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Old 11-26-15, 09:57 AM
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An update. I bought a ladder stabilizer at Lowe's. By attaching it to my 20' ladder, I was able to paint the left section of that back wall of house, shown in the photo, and a wider right section.

I'll attach another photo here to show the full width of the house. The cables coming to the house from the left side, shown in the photo in my first post, are coaxial cables, so I was not worried about ladder contact with them. However, the middle section has the main power line connected to it, and the line is at a somewhat diagonal position to the house, as opposed to a right angle. That makes positioning a ladder there more difficult.

I think I'll try to get a painting contractor with a fiberglass ladder to do that middle section. However, I wonder whether getting someone to do a small project will be difficult. Two other areas, which would roughly double the area to be painted, could be added to the project to make it more appealing.
 
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Old 11-26-15, 10:25 AM
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You could use a ladder corner stabilizer, but why not just rope off and stand on the roof to paint this corner of the house? Qualcraft Corner Buddy Ladder Stabilizer-2470 - The Home Depot
 
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Old 11-26-15, 12:28 PM
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Small areas tend to cost more because of the inconvenience of going to and doing a small job. If you can get a painter [not self employed] to come by after hours it would be cheaper.

As Larry said, there really shouldn't be any reason not to diy. Posting a pic or two of that section will allow us to help you formulate a plan.
 
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Old 11-26-15, 12:30 PM
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Perhaps I was not clear in my preceding post. I replaced the photo to highlight, with a red border, the area not yet painted. That area has no roofing at mid-level, like to right and left sections.

And, by the way, the roof areas at the base of the right and left sections of that wall is rather short and steep; no way I'd want to try standing on it to do the painting I did there.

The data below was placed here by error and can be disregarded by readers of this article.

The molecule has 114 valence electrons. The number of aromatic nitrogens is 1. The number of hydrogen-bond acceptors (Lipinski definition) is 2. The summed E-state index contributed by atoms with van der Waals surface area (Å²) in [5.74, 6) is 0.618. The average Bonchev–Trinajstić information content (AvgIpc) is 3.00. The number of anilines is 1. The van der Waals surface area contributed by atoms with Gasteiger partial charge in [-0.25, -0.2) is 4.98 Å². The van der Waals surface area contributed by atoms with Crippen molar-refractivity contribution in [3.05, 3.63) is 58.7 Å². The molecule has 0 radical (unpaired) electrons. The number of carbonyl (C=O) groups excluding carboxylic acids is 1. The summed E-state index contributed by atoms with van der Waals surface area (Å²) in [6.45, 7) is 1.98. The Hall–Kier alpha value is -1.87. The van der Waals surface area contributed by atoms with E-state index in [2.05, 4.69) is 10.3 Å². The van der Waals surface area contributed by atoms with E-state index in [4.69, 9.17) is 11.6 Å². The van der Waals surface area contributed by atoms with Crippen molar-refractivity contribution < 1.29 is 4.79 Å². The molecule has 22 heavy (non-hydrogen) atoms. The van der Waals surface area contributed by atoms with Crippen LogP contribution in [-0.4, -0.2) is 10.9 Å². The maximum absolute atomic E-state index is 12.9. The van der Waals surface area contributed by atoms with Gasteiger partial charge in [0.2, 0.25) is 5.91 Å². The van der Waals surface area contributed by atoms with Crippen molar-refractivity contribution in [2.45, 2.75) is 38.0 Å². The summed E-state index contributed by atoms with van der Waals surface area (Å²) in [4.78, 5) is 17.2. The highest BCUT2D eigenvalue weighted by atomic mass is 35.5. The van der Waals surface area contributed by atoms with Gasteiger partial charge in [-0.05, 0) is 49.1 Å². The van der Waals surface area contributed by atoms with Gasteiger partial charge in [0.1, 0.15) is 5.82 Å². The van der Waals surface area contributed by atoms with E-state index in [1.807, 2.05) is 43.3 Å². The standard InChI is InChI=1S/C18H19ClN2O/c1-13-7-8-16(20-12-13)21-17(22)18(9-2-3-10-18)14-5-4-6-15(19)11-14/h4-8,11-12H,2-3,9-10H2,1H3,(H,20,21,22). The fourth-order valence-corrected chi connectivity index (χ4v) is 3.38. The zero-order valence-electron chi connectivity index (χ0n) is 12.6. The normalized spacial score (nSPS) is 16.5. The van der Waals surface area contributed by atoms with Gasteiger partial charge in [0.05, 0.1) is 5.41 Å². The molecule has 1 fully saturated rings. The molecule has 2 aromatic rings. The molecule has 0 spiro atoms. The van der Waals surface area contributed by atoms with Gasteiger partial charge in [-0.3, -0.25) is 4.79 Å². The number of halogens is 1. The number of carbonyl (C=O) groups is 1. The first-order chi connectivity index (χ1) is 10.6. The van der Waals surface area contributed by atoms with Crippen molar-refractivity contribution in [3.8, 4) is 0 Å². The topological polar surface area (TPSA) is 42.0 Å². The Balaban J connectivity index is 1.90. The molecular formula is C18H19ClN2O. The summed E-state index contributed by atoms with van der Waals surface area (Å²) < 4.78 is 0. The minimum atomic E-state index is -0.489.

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Old 11-26-15, 12:34 PM
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The most difficult part is the top left of the window. Most of it can be painted off of a ladder without getting too close to the live wire. I assume the 2nd wire is cable/phone so that shouldn't be a big concern. Reaching out the window might help some but you can buy a brush holder to extend your reach. Basically it clamps onto the brush handle and screws onto a roller pole.


Like one of these, available at most paint stores https://images.search.yahoo.com/imag...hspart=mozilla
 
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Old 11-26-15, 01:53 PM
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The most difficult part is the top left of the window. Most of it can be painted off of a ladder without getting too close to the live wire.
If I could be absolutely sure I can handle/move the ladder without any swaying or tipping, then, yes, I could be confident about not bumping the power line when setting up the ladder to the left of the line. But, that is not a safe assumption.
 
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Old 11-26-15, 01:59 PM
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All my extension ladders are aluminum and I wouldn't be overly concerned about the hot wire BUT I've worked off of ladders all my life and have the confidence/ability to stay off of the live wire. I'm sure a fiberglass ladder would be safer but the main thing is to use care and not get cocky.
 
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Old 11-27-15, 08:06 AM
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Call the power company an see how much it would cost to turn the power off.